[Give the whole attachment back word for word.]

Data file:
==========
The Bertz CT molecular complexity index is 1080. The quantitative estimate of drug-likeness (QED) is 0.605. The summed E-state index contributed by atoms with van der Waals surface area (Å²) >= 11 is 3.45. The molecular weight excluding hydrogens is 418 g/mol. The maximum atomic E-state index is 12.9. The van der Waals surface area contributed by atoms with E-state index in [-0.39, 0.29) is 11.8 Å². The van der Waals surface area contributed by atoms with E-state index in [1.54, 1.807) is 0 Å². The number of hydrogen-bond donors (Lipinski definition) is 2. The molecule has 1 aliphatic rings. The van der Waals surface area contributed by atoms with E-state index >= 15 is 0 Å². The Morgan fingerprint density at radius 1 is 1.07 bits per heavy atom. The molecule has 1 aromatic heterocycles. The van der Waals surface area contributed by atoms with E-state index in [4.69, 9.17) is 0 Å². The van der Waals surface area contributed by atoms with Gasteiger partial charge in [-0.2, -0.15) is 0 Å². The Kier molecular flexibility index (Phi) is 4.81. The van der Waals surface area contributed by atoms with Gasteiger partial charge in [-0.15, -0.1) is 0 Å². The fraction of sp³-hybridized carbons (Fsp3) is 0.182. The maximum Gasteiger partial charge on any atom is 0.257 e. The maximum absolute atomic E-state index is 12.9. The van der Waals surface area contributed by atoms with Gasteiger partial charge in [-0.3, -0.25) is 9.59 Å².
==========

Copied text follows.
The Bertz CT molecular complexity index is 1080. The quantitative estimate of drug-likeness (QED) is 0.605. The summed E-state index contributed by atoms with van der Waals surface area (Å²) >= 11 is 3.45. The molecular weight excluding hydrogens is 418 g/mol. The maximum atomic E-state index is 12.9. The van der Waals surface area contributed by atoms with E-state index in [-0.39, 0.29) is 11.8 Å². The van der Waals surface area contributed by atoms with E-state index in [1.54, 1.807) is 0 Å². The number of hydrogen-bond donors (Lipinski definition) is 2. The molecule has 1 aliphatic rings. The van der Waals surface area contributed by atoms with E-state index >= 15 is 0 Å². The Morgan fingerprint density at radius 1 is 1.07 bits per heavy atom. The molecule has 1 aromatic heterocycles. The van der Waals surface area contributed by atoms with E-state index in [4.69, 9.17) is 0 Å². The van der Waals surface area contributed by atoms with Gasteiger partial charge in [-0.2, -0.15) is 0 Å². The Kier molecular flexibility index (Phi) is 4.81. The van der Waals surface area contributed by atoms with Gasteiger partial charge in [-0.15, -0.1) is 0 Å². The fraction of sp³-hybridized carbons (Fsp3) is 0.182. The maximum Gasteiger partial charge on any atom is 0.257 e. The maximum absolute atomic E-state index is 12.9. The van der Waals surface area contributed by atoms with Gasteiger partial charge in [-0.3, -0.25) is 9.59 Å².